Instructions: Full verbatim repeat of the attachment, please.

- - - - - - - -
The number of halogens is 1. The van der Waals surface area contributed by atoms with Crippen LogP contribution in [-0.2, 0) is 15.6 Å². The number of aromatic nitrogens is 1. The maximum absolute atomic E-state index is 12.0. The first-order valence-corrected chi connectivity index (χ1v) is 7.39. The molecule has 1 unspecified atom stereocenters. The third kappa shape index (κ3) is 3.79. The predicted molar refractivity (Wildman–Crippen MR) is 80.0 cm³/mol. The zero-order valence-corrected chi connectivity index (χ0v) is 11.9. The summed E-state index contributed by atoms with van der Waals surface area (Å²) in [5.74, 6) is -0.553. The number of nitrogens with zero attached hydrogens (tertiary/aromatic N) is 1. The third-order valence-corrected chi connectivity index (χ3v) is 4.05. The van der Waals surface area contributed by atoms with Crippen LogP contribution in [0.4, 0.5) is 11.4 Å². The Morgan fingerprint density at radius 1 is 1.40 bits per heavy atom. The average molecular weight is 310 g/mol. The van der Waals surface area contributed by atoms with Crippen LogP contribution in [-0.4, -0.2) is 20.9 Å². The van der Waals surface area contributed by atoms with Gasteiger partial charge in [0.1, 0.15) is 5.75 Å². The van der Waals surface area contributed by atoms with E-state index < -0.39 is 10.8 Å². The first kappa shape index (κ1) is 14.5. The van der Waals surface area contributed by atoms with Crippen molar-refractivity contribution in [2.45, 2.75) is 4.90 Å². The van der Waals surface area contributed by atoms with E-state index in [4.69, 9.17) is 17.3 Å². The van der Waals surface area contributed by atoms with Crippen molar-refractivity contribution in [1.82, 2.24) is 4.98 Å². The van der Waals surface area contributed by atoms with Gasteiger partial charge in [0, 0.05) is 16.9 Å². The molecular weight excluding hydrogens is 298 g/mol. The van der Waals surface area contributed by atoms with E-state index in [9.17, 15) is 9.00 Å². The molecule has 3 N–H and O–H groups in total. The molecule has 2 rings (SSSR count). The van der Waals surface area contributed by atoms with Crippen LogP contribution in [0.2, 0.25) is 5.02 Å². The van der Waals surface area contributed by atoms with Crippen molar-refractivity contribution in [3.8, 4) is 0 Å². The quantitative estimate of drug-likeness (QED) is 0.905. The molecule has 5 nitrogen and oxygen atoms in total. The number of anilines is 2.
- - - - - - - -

The number of halogens is 1. The van der Waals surface area contributed by atoms with Crippen LogP contribution in [-0.2, 0) is 15.6 Å². The number of aromatic nitrogens is 1. The maximum absolute atomic E-state index is 12.0. The first-order valence-corrected chi connectivity index (χ1v) is 7.39. The molecule has 1 unspecified atom stereocenters. The third kappa shape index (κ3) is 3.79. The predicted molar refractivity (Wildman–Crippen MR) is 80.0 cm³/mol. The zero-order valence-corrected chi connectivity index (χ0v) is 11.9. The summed E-state index contributed by atoms with van der Waals surface area (Å²) in [5.74, 6) is -0.553. The number of nitrogens with zero attached hydrogens (tertiary/aromatic N) is 1. The third-order valence-corrected chi connectivity index (χ3v) is 4.05. The van der Waals surface area contributed by atoms with Crippen LogP contribution in [0.4, 0.5) is 11.4 Å². The Morgan fingerprint density at radius 1 is 1.40 bits per heavy atom. The average molecular weight is 310 g/mol. The van der Waals surface area contributed by atoms with Crippen LogP contribution in [-0.4, -0.2) is 20.9 Å². The van der Waals surface area contributed by atoms with Gasteiger partial charge in [0.1, 0.15) is 5.75 Å². The van der Waals surface area contributed by atoms with E-state index < -0.39 is 10.8 Å². The first kappa shape index (κ1) is 14.5. The van der Waals surface area contributed by atoms with Crippen molar-refractivity contribution in [2.45, 2.75) is 4.90 Å². The van der Waals surface area contributed by atoms with E-state index in [4.69, 9.17) is 17.3 Å². The van der Waals surface area contributed by atoms with Crippen molar-refractivity contribution in [1.82, 2.24) is 4.98 Å². The van der Waals surface area contributed by atoms with Gasteiger partial charge in [0, 0.05) is 16.9 Å². The molecular weight excluding hydrogens is 298 g/mol. The van der Waals surface area contributed by atoms with E-state index in [9.17, 15) is 9.00 Å². The molecule has 3 N–H and O–H groups in total. The molecule has 2 rings (SSSR count). The van der Waals surface area contributed by atoms with Crippen LogP contribution in [0.2, 0.25) is 5.02 Å². The van der Waals surface area contributed by atoms with Crippen molar-refractivity contribution in [3.8, 4) is 0 Å². The quantitative estimate of drug-likeness (QED) is 0.905. The molecule has 5 nitrogen and oxygen atoms in total. The number of anilines is 2.